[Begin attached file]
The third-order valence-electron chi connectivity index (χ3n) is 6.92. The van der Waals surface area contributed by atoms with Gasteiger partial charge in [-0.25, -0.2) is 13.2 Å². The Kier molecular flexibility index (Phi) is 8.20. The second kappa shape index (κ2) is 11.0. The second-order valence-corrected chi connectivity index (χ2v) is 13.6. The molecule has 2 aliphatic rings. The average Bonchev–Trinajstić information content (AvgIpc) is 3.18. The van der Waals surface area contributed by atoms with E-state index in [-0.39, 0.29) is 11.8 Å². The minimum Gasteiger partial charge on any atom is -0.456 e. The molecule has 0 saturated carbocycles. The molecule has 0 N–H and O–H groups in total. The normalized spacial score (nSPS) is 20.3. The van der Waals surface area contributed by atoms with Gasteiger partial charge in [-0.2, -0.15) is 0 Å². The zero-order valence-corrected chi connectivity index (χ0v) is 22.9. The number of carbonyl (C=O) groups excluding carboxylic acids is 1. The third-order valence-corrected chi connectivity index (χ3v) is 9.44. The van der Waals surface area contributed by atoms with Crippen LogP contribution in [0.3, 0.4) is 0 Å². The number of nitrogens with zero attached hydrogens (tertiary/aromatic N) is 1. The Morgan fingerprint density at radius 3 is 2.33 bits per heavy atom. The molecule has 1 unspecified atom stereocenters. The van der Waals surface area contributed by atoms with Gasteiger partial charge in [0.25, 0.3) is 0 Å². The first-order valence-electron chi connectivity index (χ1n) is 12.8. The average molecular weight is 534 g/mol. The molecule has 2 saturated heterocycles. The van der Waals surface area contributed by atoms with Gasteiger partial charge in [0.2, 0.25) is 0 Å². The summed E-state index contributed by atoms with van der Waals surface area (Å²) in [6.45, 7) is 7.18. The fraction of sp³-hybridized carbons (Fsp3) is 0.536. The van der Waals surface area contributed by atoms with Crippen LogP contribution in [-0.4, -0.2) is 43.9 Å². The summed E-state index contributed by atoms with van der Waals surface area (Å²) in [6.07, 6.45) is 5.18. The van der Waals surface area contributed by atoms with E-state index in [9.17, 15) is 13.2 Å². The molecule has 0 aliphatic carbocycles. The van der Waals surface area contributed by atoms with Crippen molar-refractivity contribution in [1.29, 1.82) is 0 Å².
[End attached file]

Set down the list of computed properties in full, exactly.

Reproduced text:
The third-order valence-electron chi connectivity index (χ3n) is 6.92. The van der Waals surface area contributed by atoms with Gasteiger partial charge in [-0.25, -0.2) is 13.2 Å². The Kier molecular flexibility index (Phi) is 8.20. The second kappa shape index (κ2) is 11.0. The second-order valence-corrected chi connectivity index (χ2v) is 13.6. The molecule has 2 aliphatic rings. The average Bonchev–Trinajstić information content (AvgIpc) is 3.18. The van der Waals surface area contributed by atoms with E-state index in [-0.39, 0.29) is 11.8 Å². The minimum Gasteiger partial charge on any atom is -0.456 e. The molecule has 0 saturated carbocycles. The molecule has 0 N–H and O–H groups in total. The normalized spacial score (nSPS) is 20.3. The van der Waals surface area contributed by atoms with Gasteiger partial charge in [-0.2, -0.15) is 0 Å². The zero-order valence-corrected chi connectivity index (χ0v) is 22.9. The number of carbonyl (C=O) groups excluding carboxylic acids is 1. The third-order valence-corrected chi connectivity index (χ3v) is 9.44. The van der Waals surface area contributed by atoms with Crippen LogP contribution in [0.3, 0.4) is 0 Å². The number of nitrogens with zero attached hydrogens (tertiary/aromatic N) is 1. The Morgan fingerprint density at radius 3 is 2.33 bits per heavy atom. The molecule has 1 unspecified atom stereocenters. The van der Waals surface area contributed by atoms with Gasteiger partial charge in [0.25, 0.3) is 0 Å². The first-order valence-electron chi connectivity index (χ1n) is 12.8. The average molecular weight is 534 g/mol. The molecule has 2 saturated heterocycles. The van der Waals surface area contributed by atoms with Gasteiger partial charge in [0.2, 0.25) is 0 Å². The summed E-state index contributed by atoms with van der Waals surface area (Å²) in [6.45, 7) is 7.18. The fraction of sp³-hybridized carbons (Fsp3) is 0.536. The van der Waals surface area contributed by atoms with Crippen LogP contribution in [-0.4, -0.2) is 43.9 Å². The summed E-state index contributed by atoms with van der Waals surface area (Å²) in [6.07, 6.45) is 5.18. The van der Waals surface area contributed by atoms with E-state index in [9.17, 15) is 13.2 Å². The molecule has 0 aliphatic carbocycles. The van der Waals surface area contributed by atoms with Crippen molar-refractivity contribution in [1.29, 1.82) is 0 Å².